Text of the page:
Brinks Trunk scatters hundreds of thousands of dollars across Indiana.

Think you’re having a bad day at work?

State police say drivers clamored to pick up cash on an interstate in Indianapolis after the back doors of a Brinks armored truck swung open and hundreds of thousands of dollars flew out. Troopers at the scene initially said up to $600,000 had flown across the interstate, but police later said the exact amount was not known, CBS affiliate WTTV reports.



Politico more or less gives the game away on King v. Burwell.

The weird part is, they were talking about the EPA at the time:

Questions abound about how the [EPA] would impose its own climate plans on behalf of states or make sure the states that do submit plans actually stick to them.

Also up in the air: whether the agency has the right to hit the violators with penalties that could even include the loss of federal highway dollars — one of the main fiscal weapons Washington has used to get states to toe the line on everything from motorcycle helmet laws to underage drinking.

Wait, what?  Is Politico admitting that the US government engages in the habitual practice of using federal subsidies to force individual states to do its bidding? And that such a tactic is used in a variety of circumstances and situations? I mean, I know that it’s true – and the practice is not exactly new – but usually people don’t want to talk about it…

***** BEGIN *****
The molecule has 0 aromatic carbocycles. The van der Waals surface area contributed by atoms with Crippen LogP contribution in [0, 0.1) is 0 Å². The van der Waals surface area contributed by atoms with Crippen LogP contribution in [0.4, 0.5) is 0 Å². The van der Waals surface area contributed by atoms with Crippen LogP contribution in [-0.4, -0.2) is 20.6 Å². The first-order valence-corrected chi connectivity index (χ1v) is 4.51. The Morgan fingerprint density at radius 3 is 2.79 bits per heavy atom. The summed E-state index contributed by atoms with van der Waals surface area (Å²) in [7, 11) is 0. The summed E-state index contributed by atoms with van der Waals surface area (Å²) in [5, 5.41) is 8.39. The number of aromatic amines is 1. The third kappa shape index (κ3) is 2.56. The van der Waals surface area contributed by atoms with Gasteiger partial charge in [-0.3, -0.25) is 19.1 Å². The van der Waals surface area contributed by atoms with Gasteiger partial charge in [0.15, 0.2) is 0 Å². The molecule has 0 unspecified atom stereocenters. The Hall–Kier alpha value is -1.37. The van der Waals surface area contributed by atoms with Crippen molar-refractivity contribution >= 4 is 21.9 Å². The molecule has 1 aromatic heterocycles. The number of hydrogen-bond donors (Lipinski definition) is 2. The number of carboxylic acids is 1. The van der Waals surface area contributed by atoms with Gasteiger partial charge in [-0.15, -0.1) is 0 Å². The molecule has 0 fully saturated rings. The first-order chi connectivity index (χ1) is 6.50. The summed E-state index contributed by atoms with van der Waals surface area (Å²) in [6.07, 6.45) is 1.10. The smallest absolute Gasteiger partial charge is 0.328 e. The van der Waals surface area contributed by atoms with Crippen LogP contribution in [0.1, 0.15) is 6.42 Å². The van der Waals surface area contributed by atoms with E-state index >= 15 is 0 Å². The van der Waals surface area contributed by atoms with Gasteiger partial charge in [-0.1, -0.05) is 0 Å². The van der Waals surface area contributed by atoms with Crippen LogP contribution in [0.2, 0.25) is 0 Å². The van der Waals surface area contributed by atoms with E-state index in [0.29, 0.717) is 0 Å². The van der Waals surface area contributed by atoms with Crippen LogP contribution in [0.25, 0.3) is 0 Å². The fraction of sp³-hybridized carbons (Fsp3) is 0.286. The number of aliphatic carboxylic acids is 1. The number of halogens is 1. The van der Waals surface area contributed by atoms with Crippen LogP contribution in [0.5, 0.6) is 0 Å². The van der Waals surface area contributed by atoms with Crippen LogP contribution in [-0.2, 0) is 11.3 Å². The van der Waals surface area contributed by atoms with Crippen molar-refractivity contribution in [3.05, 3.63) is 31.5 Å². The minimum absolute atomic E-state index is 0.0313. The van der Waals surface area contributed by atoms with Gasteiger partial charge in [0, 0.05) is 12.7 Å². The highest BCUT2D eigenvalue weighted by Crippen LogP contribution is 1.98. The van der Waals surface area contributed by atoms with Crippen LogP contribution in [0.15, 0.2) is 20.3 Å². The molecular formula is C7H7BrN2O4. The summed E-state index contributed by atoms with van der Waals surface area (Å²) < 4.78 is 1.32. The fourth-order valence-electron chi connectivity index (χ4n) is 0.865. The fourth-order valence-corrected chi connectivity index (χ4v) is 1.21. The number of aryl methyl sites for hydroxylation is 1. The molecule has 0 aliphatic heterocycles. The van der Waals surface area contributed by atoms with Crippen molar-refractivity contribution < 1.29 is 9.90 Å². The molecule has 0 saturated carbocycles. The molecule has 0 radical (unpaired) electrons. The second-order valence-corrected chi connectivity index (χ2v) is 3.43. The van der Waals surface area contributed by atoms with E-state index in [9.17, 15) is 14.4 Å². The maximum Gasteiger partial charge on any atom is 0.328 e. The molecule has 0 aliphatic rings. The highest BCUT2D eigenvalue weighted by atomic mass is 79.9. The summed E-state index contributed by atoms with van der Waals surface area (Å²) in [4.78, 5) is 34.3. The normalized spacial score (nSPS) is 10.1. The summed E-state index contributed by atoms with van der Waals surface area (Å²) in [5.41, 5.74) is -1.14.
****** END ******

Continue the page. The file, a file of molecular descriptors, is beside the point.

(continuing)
EPA Administrator Gina McCarthy gave only an indirect answer last week after Senate Environment and Public Works Chairman Jim Inhofe asked her how the agency would handle states that drag their feet. “Would the EPA consider withholding federal highway funding?” the Oklahoma Republican asked. “Or would you say no?”



Why it’s stupid to protest in the highway.

Because eventually the people who do become the miserable [expletive deleted] who do this to people:

A beloved 83-year-old West Bridgewater grandfather has been left with spinal fractures and broken ribs after his ambulance had to be diverted around this morning’s protest on I-93, his daughter said, describing herself as “livid.”

“I understand your plight, but it’s moronic to put other people’s lives and public safety in jeopardy,” said Nadine McGrath, daughter of Richard McGrath. “I’m just so angry. I’m livid. You’re protesting police brutality and people losing their lives but you’re willing to take other people’s lives to prove a point? That just doesn’t make any sense.”


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